Step three: Generate applicants
Candidates are aware your company is hiring and have landed on your careers page. You now need to communicate the positions you are hiring for and get people to complete your application process.
There are a lot of conflicting opinions on what makes a good job description. At Recruiterbox, we believe the key to getting the right people to apply is to clearly convey who you’re looking for and what you can offer. Check out this blog post on what to include in your job descriptions for a more detailed explanation.
Once people know a role makes sense for them, they’ll feel compelled to apply. Some recruiters believe an extensive application filters out the candidates who are applying all over. But that’s only part of the truth. According to CareerBuilder, 60 percent of candidates give up in the middle of lengthy job applications so those recruiters are definitely losing out on some quality candidates too.
Job seekers have other life obligations so don’t make your application more complex than it needs to be. You can reduce your application abandonment rate by asking less than 25 questions and keeping the completion time under five minutes.
Step four: Interview and assess candidates
At this point in the hiring funnel, you’re transitioning from generating as many applicants as possible to narrowing down to an ideal person to hire. Depending on the number of applicants you receive, about 10-15 percent should move onto the interview and assessment stage.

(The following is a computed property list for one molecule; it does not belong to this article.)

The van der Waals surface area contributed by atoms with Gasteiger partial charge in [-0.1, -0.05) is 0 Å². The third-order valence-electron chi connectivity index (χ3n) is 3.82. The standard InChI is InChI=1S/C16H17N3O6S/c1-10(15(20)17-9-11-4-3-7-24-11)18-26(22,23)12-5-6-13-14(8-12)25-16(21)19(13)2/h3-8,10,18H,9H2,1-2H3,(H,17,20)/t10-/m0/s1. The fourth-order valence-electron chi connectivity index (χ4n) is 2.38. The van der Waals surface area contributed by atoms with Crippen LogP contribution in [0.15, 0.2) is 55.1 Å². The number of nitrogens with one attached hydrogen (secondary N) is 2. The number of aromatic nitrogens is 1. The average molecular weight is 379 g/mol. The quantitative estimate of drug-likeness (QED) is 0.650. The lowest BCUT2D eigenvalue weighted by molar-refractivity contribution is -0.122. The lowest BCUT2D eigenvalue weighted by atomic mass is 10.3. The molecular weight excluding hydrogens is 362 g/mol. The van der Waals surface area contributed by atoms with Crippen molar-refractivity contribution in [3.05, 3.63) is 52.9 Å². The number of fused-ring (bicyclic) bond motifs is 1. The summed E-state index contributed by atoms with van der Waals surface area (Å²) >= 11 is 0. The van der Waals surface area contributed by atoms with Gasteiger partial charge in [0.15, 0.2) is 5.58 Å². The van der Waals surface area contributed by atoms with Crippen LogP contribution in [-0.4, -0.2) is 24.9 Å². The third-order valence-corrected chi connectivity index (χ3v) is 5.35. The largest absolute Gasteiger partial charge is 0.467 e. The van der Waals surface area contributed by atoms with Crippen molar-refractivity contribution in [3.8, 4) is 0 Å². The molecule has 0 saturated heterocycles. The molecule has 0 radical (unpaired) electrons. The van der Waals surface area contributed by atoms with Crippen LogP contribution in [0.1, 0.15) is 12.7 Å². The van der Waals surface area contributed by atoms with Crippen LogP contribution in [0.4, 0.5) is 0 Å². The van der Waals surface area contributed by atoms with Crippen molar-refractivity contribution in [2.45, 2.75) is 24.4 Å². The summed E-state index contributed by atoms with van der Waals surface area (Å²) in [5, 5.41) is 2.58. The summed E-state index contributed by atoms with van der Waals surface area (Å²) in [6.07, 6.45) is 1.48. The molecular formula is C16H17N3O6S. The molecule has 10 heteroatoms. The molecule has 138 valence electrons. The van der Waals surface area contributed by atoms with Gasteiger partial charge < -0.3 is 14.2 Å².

It’s important to define the requirements for a position early on so you can ask the right questions in the interview. You have limited time with a candidate and need to learn if they have the skills, experience and personality you’re looking for. You should also strive to provide them with a positive interview experience so they continue to have a favorable opinion of your company, even if they don’t get the job.
Skill assessments are also an effective way to learn what a candidate is capable of. But like the application process, you can lose candidates by asking them to complete a test or exercise that is too burdensome.
Step five: Extend an offer and hire a new employee
You’re at the bottom of the funnel and need to “close” as the sales team says. While modern job seekers care about more than money, getting an offer accepted still depends on what you’re willing to pay, in many cases.
However, each side should have some idea what the other has in mind for compensation by this point. The candidate has read online reviews from your employees and perhaps you shared the salary range in the job description. And hopefully you asked the candidate what they hope to earn during step three or four. If so, coming to an agreement should be painless but this guide has some helpful tips on how to approach salary negotiations.
Take it one step at a time
Rome wasn’t built in a day. Building a company of great people takes time but following a step-by-step process is the key to attracting and hiring top candidates.